Barbara Basney, Vice President, Global Advertising & Media, Xerox

“New technology innovations that debuted at CES create new channels for marketers to engage their audiences.” – Barbara Basney, vice president of Global Advertising and Media for Xerox

By Barbara Basney

It would have been hard lately to not see all the news and highlights from CES 2015. By its name, it sounds like a show that focuses on consumer-based electronics – which most find interesting on a personal basis. But, you many wonder: What does CES offer for B-to-B marketers?

Why would marketers go to an electronics show, when attending means fighting 160,000 other attendees, trying to see 3,500 exhibitors and tromping around a space that is 35 football fields  in size to see the latest in technology-driven innovation?

The power of CES is in showcasing how emerging technology will be applied to our daily lives – how we live, work, and (most important to marketers) communicate. Marketing, media, advertising and communications are massively impacted by technology. CES provides valuable insight into what is happening today, and more importantly, where it is all going tomorrow.

Marketers Will Have More Channels and Content Opportunities for Audience Engagement

The overarching takeaway from CES is technology that is enabling everything and everyone to be “connected” and “smart.” How this is materializing and impacting people’s lives at work, at home and even in our cars, provides marketers with new ways for engaging with their audience, as well as for creating engaging content for that audience. Furthermore, these new channels provide data streams that can help marketers understand their audiences better, and to communicate the right message, at the right time, to the right person.

The importance of CES for marketers is underscored by this year’s launch of C Space — a partnership between the Association of National Advertisers and the Consumer Electronics Association. C Space is a designated area specific to marketers, creative communicators, branding executives, agencies, and publishers. While C Space received a “C” from me, it was the first year, so I have no doubt it will grow and be a much stronger presence in the future.

Also noteworthy is how well attended CES was by the agency community. Our own global media agency, MEC, orchestrated a client experience that provided thought leadership to CES by hosting private presentation sessions.  One such session was an interview between MEC Global CEO Charles Courtier, and WPP Group Chairman Sir Martin Sorrell.  Per Sorrell, 2015 will be another year of “grinding it out.”  MEC also curated guided tours of the show floor –  which is the ONLY way to make sense of the CES mayhem.  Y&R’s Global CEO David Sable was also in attendance and hosted a small luncheon with David Shing, AOL’s Digital Prophet,  who shared fascinating insights and perspective on CES.

Unconventional Technology Demands Unconventional Thinking

While CES is a hotbed of innovation “brain candy,” be warned: You have to think out of the box a bit because the opportunity for marketers may not be what was actually featured at the show.

For example, from CES 2014, a virtual reality gamification technology called Oculus Rift was showcased. On its face, it had no applicability to marketers. But, with a little creative thinking it was applied successfully by GE, which used it to show their seabed factories used for deep sea oil and natural gas fields. These areas are rarely visited by humans in reality, but easily visited via virtual reality. On dry land, Marriott created virtual hotel experiences for some of their most exotic and remote destination properties. The only thing missing was the cool tropical breeze and the smell of jasmine.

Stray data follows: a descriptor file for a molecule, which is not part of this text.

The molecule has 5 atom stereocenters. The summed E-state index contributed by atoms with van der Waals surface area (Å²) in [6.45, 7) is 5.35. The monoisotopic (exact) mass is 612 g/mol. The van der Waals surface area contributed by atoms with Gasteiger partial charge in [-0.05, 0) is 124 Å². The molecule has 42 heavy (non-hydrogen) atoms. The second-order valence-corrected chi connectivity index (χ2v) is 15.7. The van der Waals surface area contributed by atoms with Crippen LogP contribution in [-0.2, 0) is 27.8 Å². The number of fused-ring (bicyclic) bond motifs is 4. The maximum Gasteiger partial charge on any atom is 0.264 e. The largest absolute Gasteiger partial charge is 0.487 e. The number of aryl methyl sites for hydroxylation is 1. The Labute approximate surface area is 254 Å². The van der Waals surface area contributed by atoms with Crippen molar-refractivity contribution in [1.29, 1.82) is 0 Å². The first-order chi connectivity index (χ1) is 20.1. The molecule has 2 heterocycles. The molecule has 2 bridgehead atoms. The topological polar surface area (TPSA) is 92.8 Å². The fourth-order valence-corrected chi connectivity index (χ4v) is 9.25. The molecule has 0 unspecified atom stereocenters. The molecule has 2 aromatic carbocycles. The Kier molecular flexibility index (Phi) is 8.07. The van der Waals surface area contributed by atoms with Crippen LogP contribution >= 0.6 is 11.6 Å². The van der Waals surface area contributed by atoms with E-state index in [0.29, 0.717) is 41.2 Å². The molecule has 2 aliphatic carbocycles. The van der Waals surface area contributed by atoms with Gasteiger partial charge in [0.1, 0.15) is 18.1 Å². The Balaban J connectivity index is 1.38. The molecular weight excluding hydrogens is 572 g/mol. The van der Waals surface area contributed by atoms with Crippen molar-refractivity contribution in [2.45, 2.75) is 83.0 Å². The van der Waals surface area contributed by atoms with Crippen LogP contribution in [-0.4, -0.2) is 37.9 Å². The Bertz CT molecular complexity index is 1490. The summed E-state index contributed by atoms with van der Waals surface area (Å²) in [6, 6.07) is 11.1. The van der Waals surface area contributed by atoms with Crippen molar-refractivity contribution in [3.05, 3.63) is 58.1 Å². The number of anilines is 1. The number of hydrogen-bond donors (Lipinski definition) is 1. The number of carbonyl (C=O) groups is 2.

My Key Takeaways from #CES2015

Considering both media and brand content, my notes from #CES2015 included:

  • The buzz about 4K high definition TVs is last year’s news, but interesting to track given the implications for creating TV content (like commercials). As 33 percent of consumers may purchase a 4K TV within the next 3 years, it is an adoption trend to “watch” – excuse my pun. And with Amazon and Netflix already shooting their original series in 4K, it won’t be long until this becomes mainstream.
  • Sling TV, launched by DISH, untethers channels from cable plans. It helps to enable true mobility as a Web-based offering for live and on-demand TV content via the Internet to screens of any size. So, truly seamless omnipresent entertainment that you want, without what you don’t’ want – it’s a game change at only $20/month.
  • TapSense’s Programmatic Advertising Platform released exclusively for the coveted Apple Watch launch in March. I can’t wait to see how this new platform is used by the launch partner marketers.

 

 

  • Driverless cars are a new channel for marketers to capture the full attention of passengers, as cars become the new consoles. One example shown at CES was Mercedes –Benz Luxury in Motion concept vehicle. In that car, even when you reached your destination, you wouldn’t want to get out.
  • Mash.me creates animated video using a webcam and a human model — a much easier and less costly approach for creating animated content.
  • Girophic 360Cam shoots video with a 360 degree radius. It seems like this has creative potential for some interesting applications.
  • Skipstone – the first interactive video platform.  Clear implications for product videos, and so much more.

So to my marketing colleagues: Don’t underestimate the relevance of CES for creativity, content and communications. And maybe we can lobby CES to do a bit of rebranding: I vote for the “Connected Engagement Show.”  What do you think?

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